DAKOTAH TYLER (B5 Affiliate)
University of Cincinnati | Cincinnati, OH | 2020
Academic Major: Physics (Astrophysics)
Hometown: Indianapolis, IN
FASCINATING FACT ABOUT ME
“I played Division I football at the University of Kentucky and graduated with a BS in Community & Leadership Development before returning to school to pursue a passion in Astronomy.”
What is the topic of your research this summer and what are your related goals?
“A big hurdle in exoplanet research is accounting for stellar contamination in exoplanet observations. I study the Helium I 1083 nm line in the upper atmosphere of gas giants closely orbiting their host stars (Hot Jupiters) to probe for atmospheric escape. Absorption at this line occurs in both the atmospheres of the stars, specifically sun-like stars, as well as in the atmospheres of planets that we are trying to observe. During a transit, some of the stellar photons will be absorbed by the Helium in the stellar chromosphere at 1083 nm, and as the photons continue towards Earth they will go through another round of absorption as they pass through the atmosphere of the exoplanet. This shared feature needs to be disentangled when analyzing spectra from transit observations. By better understanding how the Solar Helium I 1083 nm line varies in strength and shape, over time scales ranging from hours to decades, we can begin to account for the stellar components of the Helium absorptions we observe.”
What area of astronomy fascinates you most or brings out the most passion in you?
“Exoplanet research does it for me. My oldest memory related to astronomy is an image of Jupiter against the black backdrop of space. These islands of matter and their incredible variety and diversity have always astonished me.”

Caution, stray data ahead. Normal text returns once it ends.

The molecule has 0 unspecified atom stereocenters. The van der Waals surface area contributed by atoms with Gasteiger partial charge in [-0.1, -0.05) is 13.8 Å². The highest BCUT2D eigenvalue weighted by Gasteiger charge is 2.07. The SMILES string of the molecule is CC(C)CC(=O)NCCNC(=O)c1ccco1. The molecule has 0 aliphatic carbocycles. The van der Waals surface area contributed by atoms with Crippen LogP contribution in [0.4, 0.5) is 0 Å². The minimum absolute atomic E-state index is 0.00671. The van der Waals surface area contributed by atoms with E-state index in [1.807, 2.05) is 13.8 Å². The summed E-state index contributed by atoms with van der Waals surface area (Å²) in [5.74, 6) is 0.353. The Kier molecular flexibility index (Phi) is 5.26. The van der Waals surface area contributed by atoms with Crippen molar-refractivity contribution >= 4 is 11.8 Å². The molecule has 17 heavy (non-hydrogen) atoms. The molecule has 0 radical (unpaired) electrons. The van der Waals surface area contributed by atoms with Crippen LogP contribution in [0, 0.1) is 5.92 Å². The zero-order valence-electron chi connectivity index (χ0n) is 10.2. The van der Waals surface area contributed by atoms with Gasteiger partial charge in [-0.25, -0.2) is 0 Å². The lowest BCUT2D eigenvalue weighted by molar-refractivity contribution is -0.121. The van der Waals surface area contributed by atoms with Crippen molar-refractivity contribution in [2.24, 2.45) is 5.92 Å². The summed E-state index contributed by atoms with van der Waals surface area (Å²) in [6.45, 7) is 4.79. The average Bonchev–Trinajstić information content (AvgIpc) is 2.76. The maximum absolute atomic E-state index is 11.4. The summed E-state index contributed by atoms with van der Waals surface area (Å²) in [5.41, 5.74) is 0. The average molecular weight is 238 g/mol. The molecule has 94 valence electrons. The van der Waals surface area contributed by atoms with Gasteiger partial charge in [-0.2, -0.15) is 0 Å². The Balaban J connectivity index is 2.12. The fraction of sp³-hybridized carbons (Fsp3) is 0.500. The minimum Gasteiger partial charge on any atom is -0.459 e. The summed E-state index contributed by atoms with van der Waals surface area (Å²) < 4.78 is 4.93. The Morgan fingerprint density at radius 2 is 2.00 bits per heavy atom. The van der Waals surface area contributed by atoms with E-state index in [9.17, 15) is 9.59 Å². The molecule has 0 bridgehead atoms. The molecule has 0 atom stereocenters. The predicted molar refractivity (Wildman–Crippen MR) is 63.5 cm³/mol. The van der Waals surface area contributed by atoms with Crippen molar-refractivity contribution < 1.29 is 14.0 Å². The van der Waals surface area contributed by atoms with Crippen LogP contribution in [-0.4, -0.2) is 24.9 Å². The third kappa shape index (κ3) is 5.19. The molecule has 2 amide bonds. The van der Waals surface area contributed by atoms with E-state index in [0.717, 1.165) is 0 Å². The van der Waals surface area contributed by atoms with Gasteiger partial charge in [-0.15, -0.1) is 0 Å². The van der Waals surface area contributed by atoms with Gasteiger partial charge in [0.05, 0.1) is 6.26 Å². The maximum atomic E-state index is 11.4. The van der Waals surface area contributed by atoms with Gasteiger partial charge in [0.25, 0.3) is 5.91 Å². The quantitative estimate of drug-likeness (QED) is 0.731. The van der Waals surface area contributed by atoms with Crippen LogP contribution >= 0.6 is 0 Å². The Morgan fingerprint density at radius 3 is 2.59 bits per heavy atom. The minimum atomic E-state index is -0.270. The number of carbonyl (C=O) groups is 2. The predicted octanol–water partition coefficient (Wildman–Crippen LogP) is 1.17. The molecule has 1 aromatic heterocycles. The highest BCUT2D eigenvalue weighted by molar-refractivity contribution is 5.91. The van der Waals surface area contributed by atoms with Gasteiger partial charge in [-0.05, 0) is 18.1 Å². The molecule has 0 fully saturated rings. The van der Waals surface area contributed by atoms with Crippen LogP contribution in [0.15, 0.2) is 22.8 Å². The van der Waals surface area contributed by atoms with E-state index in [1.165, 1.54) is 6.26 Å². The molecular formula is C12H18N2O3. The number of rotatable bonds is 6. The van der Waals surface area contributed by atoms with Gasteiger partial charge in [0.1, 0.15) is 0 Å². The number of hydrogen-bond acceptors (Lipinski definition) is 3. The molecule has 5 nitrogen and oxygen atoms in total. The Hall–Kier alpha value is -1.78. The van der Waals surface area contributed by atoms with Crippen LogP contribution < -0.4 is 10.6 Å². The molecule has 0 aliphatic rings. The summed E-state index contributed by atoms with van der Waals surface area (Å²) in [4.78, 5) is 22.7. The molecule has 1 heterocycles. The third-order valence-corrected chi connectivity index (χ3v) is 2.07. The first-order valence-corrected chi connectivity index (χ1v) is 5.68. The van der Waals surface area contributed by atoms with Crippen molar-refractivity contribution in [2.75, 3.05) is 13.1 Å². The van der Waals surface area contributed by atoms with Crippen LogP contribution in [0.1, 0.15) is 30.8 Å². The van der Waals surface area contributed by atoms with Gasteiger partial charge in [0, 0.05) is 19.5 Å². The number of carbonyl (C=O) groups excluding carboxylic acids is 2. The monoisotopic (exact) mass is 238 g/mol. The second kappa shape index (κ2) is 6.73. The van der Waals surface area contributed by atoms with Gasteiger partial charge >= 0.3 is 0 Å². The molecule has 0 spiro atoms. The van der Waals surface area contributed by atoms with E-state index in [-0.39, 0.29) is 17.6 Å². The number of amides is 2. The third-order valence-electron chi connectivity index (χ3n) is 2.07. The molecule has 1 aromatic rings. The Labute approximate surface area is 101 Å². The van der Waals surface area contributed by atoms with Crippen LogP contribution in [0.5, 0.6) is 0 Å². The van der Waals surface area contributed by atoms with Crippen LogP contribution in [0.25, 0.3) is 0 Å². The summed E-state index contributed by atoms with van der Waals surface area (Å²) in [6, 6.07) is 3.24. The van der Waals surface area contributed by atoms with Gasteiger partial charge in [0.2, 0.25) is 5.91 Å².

What do you aspire to do?
What significant lessons have you learned this summer so far?
“I have gotten a better feel for the daily routine (or lack thereof) of a research scientist. I have also been developing other important skills, especially collaborating with and communicating my research to other professionals. With the help of Banneker Institute, I have become more well-rounded and more knowledgeable about social issues and inequalities, systemic in nature, that plague all professional fields and all areas of life. Understanding these issues and their roots is essential for anyone that means to address them. I am becoming better at communicating and navigating difficult subjects in a diverse group of people.”
What parts of your experience with Banneker would you like to see modeled in the broader astronomy community?
“I believe it is absolutely essential to spend time learning about the seeds from which racism sprouts and learning how race continues to play an integral role in this country as it has since its birth. It seems to me that any efforts to resolve issues with diversity should be built on a foundation of understanding why disparities and other problems exist in the first place. The first month of discussions in the social science seminar (S3) were invaluable to me and would be to others.”
What would you say to a student who is considering applying to Banneker in the future?
“We study the Universe because we are passionate about figuring how it all works or came to be—it's a passion that we all share. I was lucky enough to be invited to join some of the social science discussions because I actively sought opportunities to spread my passion for this wonderful field of study to communities that may be underexposed. There have been few educational opportunities in my life that I have enjoyed as much as affiliating with Banneker Institute to better understand our current social structure. The program offers not just an opportunity to develop as an astronomer, but also an awareness, understanding, and preparation for some of the challenges that will lie ahead for any underrepresented person interested in this career path.”